A homemade recipe for cruelty?

Tokyo

Ian Martin’s Feb. 1 article, “AKB48 member’s ‘penance’ shows flaws in idol culture,” calls attention to Minami Minegishi, a member of the Japanese girl pop band AKB48. She violated the Golden Rule for idols by going out on a date. The video of her making a tearful apology after she had shaved her head went viral. Apparently idols are seen as the objects of “fans’ fragile fantasies,” and the idea of these idols being in love weakens these fantasies. Failure to abide by this code results in exclusion from the pop group or demotion.

In my opinion, when society accepts this no-dating rule, the right to a life outside of work is violated. Although girls may join voluntarily, they are exposed to public scrutiny through a media magnifying glass. Once they are remolded into fans’ ideas of perfection, every aspect of their lives becomes controlled. Girl fans learn from a young age to look up to these revered icons and become like them as much as possible.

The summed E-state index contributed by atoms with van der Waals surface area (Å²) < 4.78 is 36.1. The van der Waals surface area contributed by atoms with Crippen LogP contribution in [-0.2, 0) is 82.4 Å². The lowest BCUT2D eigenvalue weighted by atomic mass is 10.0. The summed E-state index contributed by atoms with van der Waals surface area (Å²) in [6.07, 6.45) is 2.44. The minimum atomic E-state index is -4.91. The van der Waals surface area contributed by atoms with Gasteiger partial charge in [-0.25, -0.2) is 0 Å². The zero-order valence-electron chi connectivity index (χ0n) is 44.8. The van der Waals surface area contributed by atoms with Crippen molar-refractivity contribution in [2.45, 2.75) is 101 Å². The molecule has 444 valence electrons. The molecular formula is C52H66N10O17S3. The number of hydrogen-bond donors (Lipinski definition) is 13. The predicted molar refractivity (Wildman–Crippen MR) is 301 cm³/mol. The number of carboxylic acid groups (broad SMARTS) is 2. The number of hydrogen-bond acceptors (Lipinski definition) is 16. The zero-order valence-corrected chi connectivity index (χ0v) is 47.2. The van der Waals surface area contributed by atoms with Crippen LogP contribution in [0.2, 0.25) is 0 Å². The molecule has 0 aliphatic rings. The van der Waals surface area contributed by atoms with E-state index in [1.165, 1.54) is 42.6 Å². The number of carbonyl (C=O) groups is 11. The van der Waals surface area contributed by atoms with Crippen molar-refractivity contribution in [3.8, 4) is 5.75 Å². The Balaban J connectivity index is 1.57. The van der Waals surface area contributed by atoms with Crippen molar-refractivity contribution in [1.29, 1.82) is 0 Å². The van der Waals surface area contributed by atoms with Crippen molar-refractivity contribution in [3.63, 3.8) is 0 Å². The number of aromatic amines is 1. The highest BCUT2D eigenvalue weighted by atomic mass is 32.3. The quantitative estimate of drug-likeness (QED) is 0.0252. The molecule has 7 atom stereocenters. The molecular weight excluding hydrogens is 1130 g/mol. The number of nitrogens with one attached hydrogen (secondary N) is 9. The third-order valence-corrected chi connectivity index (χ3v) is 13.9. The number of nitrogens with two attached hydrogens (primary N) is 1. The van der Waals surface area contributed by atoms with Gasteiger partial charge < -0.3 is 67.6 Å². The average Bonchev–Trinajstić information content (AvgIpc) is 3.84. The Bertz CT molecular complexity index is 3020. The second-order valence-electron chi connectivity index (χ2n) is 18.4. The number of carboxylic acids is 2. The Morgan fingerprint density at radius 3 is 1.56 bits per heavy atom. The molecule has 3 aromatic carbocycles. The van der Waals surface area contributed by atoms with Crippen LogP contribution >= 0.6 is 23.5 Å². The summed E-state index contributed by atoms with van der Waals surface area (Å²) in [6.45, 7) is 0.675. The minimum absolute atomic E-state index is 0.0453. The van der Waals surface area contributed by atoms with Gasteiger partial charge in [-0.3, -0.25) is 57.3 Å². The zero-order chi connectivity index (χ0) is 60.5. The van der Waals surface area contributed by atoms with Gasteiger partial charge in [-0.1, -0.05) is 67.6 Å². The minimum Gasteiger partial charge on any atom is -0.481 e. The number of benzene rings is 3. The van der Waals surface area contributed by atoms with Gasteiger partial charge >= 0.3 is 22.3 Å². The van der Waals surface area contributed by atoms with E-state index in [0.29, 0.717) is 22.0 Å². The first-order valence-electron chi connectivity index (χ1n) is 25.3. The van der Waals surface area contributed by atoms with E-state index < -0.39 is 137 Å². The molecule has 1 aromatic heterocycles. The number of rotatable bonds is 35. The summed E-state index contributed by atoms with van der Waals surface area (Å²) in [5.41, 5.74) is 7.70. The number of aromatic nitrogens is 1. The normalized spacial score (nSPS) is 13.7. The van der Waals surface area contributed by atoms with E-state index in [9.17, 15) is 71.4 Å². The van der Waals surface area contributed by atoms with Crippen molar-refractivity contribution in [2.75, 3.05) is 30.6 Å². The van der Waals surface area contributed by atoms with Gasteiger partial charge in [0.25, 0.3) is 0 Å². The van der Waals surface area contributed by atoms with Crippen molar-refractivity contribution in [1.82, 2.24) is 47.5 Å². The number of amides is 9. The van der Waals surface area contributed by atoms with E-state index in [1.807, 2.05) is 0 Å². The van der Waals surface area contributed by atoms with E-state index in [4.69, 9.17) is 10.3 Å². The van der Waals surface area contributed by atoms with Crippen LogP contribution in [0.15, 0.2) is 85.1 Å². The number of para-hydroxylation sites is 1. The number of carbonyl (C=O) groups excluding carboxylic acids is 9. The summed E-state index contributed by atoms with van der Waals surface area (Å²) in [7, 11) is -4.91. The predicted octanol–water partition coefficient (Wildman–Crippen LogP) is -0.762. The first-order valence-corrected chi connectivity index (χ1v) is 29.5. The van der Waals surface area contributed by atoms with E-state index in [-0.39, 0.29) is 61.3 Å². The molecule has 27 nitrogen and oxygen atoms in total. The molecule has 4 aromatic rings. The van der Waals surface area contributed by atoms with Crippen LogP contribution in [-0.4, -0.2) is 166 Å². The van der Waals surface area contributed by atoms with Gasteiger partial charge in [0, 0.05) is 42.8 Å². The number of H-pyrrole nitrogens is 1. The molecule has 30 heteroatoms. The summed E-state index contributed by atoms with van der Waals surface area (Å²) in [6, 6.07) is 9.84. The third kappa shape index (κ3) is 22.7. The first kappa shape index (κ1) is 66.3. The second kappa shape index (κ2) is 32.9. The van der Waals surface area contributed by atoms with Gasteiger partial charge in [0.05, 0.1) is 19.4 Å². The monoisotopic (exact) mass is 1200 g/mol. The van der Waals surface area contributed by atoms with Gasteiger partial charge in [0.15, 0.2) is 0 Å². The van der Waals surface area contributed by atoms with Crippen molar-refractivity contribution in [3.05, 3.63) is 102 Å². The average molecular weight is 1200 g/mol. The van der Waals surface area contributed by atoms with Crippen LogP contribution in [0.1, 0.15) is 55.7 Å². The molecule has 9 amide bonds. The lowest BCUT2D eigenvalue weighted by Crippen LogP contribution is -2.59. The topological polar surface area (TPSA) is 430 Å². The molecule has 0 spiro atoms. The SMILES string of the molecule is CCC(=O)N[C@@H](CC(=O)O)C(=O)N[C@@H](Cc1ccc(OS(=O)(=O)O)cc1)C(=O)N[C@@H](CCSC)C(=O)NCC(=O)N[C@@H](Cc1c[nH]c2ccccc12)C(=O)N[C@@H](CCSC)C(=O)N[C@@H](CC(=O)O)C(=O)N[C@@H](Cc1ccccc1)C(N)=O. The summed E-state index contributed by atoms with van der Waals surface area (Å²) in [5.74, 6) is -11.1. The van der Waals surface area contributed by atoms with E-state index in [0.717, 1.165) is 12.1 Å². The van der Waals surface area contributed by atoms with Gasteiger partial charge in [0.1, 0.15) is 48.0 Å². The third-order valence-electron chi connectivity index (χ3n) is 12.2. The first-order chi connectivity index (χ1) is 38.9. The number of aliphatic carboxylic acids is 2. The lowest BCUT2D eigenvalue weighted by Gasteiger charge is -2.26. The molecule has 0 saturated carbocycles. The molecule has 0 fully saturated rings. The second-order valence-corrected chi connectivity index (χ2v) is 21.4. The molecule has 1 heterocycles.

As a student attending an international school, my perspective is affected by a variety of cultures. Idols in other countries seem to have freer rein over their personal lives. They are not restricted from dating other celebrities or even fans. This should be the standard for all idols. No matter how famous, everyone should have the right to private moments away from the paparazzi.

Perhaps it is extreme to view shaving the head as “well-deserved punishment” for someone accused of misbehavior. Yet, pop culture’s continuing to ensure that such absurd rules are upheld could be considered cruel in itself.

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saran mitsuhashi
tokyo

The opinions expressed in this letter to the editor are the writer’s own and do not necessarily reflect the policies of The Japan Times.

  • azooisaprison4animals

    All jobs have uniforms, rules, codes of behavior. these are just more extreme, and very unattractive. People can vote with their wallets, and boycott AKB and all similar groups.